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Mitigating the Effects of Gun Violence on Children and Youth

NCJ Number
Future of Children Volume: 12 Issue: 2 Dated: Summer/Fall 2002 Pages: 73-85
James Garbarino Ph.D.; Catherine P. Bradshaw M.Ed.; Joseph A. Vorrasi Ph.D.
Date Published
13 pages
This document describes research regarding the psychological effects of gun violence on children and youth.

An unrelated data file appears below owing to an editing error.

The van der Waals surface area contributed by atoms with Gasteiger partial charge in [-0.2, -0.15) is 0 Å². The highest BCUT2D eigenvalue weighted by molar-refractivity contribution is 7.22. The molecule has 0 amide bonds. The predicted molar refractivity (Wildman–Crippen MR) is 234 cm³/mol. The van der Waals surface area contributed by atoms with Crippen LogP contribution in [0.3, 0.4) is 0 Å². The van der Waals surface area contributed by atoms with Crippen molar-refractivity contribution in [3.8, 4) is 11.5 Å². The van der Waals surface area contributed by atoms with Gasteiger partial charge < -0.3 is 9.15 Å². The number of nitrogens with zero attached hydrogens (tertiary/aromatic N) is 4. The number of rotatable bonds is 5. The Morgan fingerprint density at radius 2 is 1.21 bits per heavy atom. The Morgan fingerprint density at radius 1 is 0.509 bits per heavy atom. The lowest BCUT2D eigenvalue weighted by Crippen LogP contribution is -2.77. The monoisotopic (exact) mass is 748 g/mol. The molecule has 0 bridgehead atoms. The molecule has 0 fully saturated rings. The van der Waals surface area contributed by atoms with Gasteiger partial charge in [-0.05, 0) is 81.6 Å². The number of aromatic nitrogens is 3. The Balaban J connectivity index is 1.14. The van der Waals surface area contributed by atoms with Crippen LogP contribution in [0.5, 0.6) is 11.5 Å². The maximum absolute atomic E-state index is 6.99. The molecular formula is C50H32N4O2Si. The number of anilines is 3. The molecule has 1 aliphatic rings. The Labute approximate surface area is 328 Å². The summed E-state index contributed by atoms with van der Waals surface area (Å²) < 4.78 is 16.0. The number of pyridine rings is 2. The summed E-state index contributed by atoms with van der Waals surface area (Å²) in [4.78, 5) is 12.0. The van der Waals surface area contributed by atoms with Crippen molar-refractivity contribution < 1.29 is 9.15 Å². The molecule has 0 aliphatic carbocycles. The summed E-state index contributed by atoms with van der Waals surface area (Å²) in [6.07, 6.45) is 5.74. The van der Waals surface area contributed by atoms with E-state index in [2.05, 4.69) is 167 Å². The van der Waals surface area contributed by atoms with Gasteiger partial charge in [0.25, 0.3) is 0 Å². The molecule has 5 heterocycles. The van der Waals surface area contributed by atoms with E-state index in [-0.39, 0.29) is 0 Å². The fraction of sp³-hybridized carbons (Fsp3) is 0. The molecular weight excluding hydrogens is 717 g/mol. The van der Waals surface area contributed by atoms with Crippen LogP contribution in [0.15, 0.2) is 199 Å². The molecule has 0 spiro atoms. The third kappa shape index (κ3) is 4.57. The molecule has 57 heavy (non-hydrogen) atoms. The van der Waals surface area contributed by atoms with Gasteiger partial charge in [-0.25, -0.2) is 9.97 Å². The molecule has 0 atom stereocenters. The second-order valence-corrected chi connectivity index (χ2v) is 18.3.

Children exposed to gun violence may experience negative short- and long-term psychological effects, including anger, withdrawal, posttraumatic stress, and desensitization to violence. All of these outcomes can feed into a continuing cycle of violence. Research shows that exposure to violence can cause intrusive thoughts about the traumatic event and sleep disturbances. Young victims commonly experience difficulty concentrating in the classroom, declines in academic performance, and lower educational and career aspirations. Other outcomes include increased delinquency, risky sexual behaviors, and substance abuse. Certain children, such as children injured in gun violence, those that witness violent acts, those exposed to high levels of violence in their communities or schools, and those exposed to violent media, may be at higher risk for negative outcomes. Posttraumatic stress disorder (PTSD) in children is typically associated with hypervigilance (an overly alert state), an exaggerated startle response, anxiety, and recurring thoughts and dreams associated with the traumatic event. Parents, school administrators, and mental health workers can play key roles in protecting children from gun violence and helping them overcome the effects of gun-related trauma. There are a number of strategies that adults can adopt to help children cope with gun violence. These include increasing parental monitoring of the child, environment, and the media, targeting services to youth at risk of violent activity, and developing therapeutic interventions to help traumatized young people. An essential aspect of school violence prevention is performing an effective and in-depth assessment of threats of violence. Trauma-focused group interventions have successfully treated violence-exposed and victimized children and adolescents, but these programs are rare. The greatest challenge in providing services for traumatized youth is identifying who has been exposed to violence. Mental health services for exposed and victimized youth need to be both systematic and sustained. 56 endnotes